Miyazaki knew that using a story, with an old woman as its star, was a risk. He told Margaret Talbot of The New Yorker magazine,

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"It is a big risk, but it is a mistake to believe that being young means you are happy."

Voice 1

Many people believe Miyazaki's characters and stories are so real because he bases them on his own life. Miyazaki was born on January 5th, 1941. His mother was sick most of his life, but she lived for a very long time. Miyazaki had a good relationship with his mother. Some people believe this is why he uses brave women as main characters in many of his stories.

Voice 2

Miyazaki also remembers Japan before it was full of buildings and machines. When he was a child, Japan was in ruins because of World War Two. Miyazaki often dreamed about far away places like Europe. He liked to imagine a version of Europe that was unaffected by war. This is why many of the places in his films look more like Europe than Japan.

Voice 1

Although Miyazaki creates animated films, he is worried about the effect modern technology has on children. He wants children to experience nature and the open air. He believes people depend too much on television and games to occupy them. Miyazaki believes technology negatively affects human emotions as well. He wants children to be able to dream and to hope beyond technology.

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Miyazaki is afraid of the future effects of technology on children. However, he does not let this fear affect his films. Most of his films are about believing in what people can achieve. They are full of hope and promise. He told Margaret Talbot,

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"I do not believe that adults should force their ideas of the world on children. Children are very able to form their own views."

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Miyazaki speaks to the child that lives in every person. His films connect with that part of us that still hopes and dreams. That part of us that still believes in the unbelievable.

Voice 2

The writer of this program was Corrie Haluga. The producer was Mark Drenth. The voices you heard were from the United States and the United Kingdom. All quotes were adapted and voiced by Spotlight. You can find this program and others on our website at www.radioenglish.net. This program is called, "Turning Pictures Into Films." We hope you can join us again for the next Spotlight program. Goodbye!

Question:

Have you ever seen one of Hayao Miyazaki's films? Do you prefer animated films or films with live action?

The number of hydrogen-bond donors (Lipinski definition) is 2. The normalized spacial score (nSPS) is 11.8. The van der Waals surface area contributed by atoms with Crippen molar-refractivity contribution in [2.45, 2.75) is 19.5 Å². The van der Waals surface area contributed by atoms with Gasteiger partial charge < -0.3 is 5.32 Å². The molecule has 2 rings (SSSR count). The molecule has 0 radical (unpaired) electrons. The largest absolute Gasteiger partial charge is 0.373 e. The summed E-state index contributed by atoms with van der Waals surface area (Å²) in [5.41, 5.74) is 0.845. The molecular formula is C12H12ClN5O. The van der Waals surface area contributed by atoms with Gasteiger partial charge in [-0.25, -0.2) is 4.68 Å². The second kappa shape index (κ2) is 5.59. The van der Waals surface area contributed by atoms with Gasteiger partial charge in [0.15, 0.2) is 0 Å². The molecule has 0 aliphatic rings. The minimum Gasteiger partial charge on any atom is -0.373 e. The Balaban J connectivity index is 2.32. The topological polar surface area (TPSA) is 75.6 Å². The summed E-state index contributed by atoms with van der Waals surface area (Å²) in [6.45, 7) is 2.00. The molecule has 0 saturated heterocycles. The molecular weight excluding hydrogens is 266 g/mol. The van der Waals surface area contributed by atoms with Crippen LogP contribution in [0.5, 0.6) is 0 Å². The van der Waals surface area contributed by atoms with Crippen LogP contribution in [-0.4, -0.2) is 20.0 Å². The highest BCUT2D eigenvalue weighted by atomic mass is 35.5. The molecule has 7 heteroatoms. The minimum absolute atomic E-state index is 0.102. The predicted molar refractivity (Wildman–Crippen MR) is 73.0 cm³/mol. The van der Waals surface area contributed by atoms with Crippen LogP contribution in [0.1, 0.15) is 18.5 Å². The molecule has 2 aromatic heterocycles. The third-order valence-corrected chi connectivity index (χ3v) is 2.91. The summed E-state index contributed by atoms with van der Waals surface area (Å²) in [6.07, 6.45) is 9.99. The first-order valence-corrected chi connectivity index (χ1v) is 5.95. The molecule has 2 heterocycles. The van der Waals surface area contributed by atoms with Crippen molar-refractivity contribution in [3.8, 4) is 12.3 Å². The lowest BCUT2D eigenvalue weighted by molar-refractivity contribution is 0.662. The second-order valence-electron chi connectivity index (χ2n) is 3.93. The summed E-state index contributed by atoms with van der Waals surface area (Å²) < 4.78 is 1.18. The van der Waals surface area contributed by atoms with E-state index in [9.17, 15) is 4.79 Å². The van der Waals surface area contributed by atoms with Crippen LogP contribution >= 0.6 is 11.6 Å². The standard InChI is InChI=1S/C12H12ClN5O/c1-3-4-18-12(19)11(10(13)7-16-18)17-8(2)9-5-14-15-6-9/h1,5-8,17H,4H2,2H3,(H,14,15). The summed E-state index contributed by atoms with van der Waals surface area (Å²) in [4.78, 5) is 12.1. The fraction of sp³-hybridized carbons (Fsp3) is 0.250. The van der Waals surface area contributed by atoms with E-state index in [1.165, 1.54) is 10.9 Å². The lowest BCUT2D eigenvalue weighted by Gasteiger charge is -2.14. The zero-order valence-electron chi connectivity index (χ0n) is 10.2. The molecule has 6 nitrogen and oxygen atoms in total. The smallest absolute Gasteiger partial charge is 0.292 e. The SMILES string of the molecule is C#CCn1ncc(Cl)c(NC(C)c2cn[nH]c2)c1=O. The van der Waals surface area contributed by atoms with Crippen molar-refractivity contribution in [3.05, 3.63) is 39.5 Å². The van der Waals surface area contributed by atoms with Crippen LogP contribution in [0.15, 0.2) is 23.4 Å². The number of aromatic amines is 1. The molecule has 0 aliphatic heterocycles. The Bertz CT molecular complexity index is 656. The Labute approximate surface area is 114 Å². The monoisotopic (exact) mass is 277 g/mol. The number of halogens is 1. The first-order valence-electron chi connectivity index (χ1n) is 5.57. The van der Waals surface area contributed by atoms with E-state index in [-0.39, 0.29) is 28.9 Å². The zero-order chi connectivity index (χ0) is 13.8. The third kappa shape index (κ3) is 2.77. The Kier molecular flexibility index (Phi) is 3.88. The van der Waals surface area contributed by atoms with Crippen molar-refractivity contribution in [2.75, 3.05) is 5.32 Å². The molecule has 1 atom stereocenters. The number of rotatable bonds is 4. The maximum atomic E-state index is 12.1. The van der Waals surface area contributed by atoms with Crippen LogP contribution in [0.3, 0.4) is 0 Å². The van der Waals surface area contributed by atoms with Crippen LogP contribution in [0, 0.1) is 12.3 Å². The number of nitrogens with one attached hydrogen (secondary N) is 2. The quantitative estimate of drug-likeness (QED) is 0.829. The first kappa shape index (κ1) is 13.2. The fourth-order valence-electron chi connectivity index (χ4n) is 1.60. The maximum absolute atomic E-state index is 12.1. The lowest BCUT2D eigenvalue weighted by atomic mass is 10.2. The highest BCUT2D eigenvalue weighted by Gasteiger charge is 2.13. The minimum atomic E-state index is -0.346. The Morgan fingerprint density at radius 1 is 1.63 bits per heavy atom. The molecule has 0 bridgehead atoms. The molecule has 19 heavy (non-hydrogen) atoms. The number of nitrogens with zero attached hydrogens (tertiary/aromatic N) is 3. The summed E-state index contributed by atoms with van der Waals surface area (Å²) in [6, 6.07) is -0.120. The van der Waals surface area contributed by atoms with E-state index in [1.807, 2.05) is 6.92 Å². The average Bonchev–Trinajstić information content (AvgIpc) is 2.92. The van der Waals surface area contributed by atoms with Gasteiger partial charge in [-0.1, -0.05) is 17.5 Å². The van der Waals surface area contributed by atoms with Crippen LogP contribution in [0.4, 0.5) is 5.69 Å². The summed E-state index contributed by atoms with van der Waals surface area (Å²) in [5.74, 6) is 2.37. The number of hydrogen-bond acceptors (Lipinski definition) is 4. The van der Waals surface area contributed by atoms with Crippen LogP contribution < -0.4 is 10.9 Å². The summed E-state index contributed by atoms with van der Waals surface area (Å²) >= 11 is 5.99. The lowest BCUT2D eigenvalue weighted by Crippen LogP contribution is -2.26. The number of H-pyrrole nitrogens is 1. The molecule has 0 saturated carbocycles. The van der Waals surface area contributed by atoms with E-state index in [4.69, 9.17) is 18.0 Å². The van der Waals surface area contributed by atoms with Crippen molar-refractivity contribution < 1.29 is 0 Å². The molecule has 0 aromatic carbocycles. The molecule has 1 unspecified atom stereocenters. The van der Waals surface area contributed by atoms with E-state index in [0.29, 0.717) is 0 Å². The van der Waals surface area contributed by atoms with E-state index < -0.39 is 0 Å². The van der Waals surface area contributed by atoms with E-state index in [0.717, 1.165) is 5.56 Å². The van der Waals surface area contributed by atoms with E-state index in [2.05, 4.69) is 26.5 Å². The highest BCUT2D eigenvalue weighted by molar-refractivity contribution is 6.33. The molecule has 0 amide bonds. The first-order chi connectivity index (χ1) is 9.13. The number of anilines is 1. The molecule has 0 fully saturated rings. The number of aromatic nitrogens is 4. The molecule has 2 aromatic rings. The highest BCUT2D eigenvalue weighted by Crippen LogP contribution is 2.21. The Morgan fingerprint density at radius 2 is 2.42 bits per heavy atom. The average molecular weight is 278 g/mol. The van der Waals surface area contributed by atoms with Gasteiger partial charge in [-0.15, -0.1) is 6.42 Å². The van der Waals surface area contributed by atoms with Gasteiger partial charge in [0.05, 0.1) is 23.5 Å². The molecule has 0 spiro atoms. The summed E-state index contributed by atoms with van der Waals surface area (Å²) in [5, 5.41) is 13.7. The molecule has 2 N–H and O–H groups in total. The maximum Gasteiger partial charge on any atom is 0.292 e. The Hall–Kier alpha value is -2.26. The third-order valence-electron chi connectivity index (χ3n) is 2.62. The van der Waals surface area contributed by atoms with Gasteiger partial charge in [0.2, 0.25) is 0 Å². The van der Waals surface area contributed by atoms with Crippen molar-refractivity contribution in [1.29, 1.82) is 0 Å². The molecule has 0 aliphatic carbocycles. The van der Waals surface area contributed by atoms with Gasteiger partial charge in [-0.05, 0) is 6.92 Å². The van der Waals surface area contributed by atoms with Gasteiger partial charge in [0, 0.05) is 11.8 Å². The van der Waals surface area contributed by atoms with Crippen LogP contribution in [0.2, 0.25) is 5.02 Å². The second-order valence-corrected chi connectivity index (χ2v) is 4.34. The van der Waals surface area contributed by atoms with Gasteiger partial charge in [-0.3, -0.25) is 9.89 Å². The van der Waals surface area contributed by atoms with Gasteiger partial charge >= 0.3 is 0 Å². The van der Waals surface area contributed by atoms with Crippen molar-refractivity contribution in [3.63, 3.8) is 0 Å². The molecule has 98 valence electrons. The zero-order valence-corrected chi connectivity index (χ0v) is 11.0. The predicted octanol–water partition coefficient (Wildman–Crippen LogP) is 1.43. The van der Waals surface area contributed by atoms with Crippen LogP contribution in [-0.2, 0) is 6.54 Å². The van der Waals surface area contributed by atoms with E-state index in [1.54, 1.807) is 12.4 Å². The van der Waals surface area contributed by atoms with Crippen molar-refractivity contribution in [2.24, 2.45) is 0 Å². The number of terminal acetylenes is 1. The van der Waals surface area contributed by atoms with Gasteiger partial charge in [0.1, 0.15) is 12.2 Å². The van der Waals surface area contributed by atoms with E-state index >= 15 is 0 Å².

Comments


Avatar Spotlight
witchdalat
said on March 07, 2011

he is the man tells story by pictures.
regret, i have never seen his films.
one thing i drew out from this story is that: successness always start by real and truth.

Avatar Spotlight
GelezniyDen
said on March 10, 2011

Hello everybody and good day all people in the world. You know for me it was only interesting listened this article and knew who is man which makes anime films. But i don’t like anime!!!

Severino Ramos da Silva's avatar
Severino Ramos da Silva
said on June 09, 2016

From: .(JavaScript must be enabled to view this email address) (Severino Ramos)
To spotlight programme
Subject: answer to the question above
Date: Thursday 09, June 2016
São Paulo SP Brazil

Dear Robin Basselin, Corrie Halunga, Ryan Geertsma, and Mark Drenth:

First of all, I want to thank you to bring us readers and learners of English more one important article . Thanks!
No, I have never.
I like so much animated films but I like films with live action. I like so much cartoon films and American movies.

Yours regards,
Severino Ramos
Brazil

Avatar Spotlight
ikharuz
said on June 11, 2016

The my frien tottoro is one of mucu popular film
I like poño or the secrete of the siren

Kaleb Kolaibi's avatar
Kaleb Kolaibi
said on June 11, 2016

I didn’t seen anyone of Hayao Miyazaki’s films.
Sometimes, I see the animated films, like “Ice Ege”, but I prefer the films with live action.
Respect

Avatar Spotlight
Lucy Hana
said on June 11, 2016

I have seen most of Hayao Miyazaki’s films or animated films made by Studio Glibi. His films are so good that they were Oscar nominee many times. Some of them are hard to understand but generally the movies are incredible. The plot and the character development are highly interesting.  His films are always meaningful and touchy.
One of my favorite movies is “Spirit away”. Chihiro (the lead character) has some characteristics that are similar to mine so when I watch the film I feel that I am in the movie, as if I was Chihiro. Another film which is extremely sad is “Grave of the fireflies”. The movie is about the severe life of a boy and his younger sister after World War. Losing parents and house in war, they have to live in a cave. The boy must work hard to earn money to cure his sister’s sickness. If you want to know the desperation that war brings to people’s life, you should watch this movie. I don’t dare to watch it twice because it took me a lot of tear in the first time.
I admire Hayao Miyazaki for continue making multiple valuable masterpieces to society despite of his old age.  To me, Hayao Miyazaki’s films will live forever.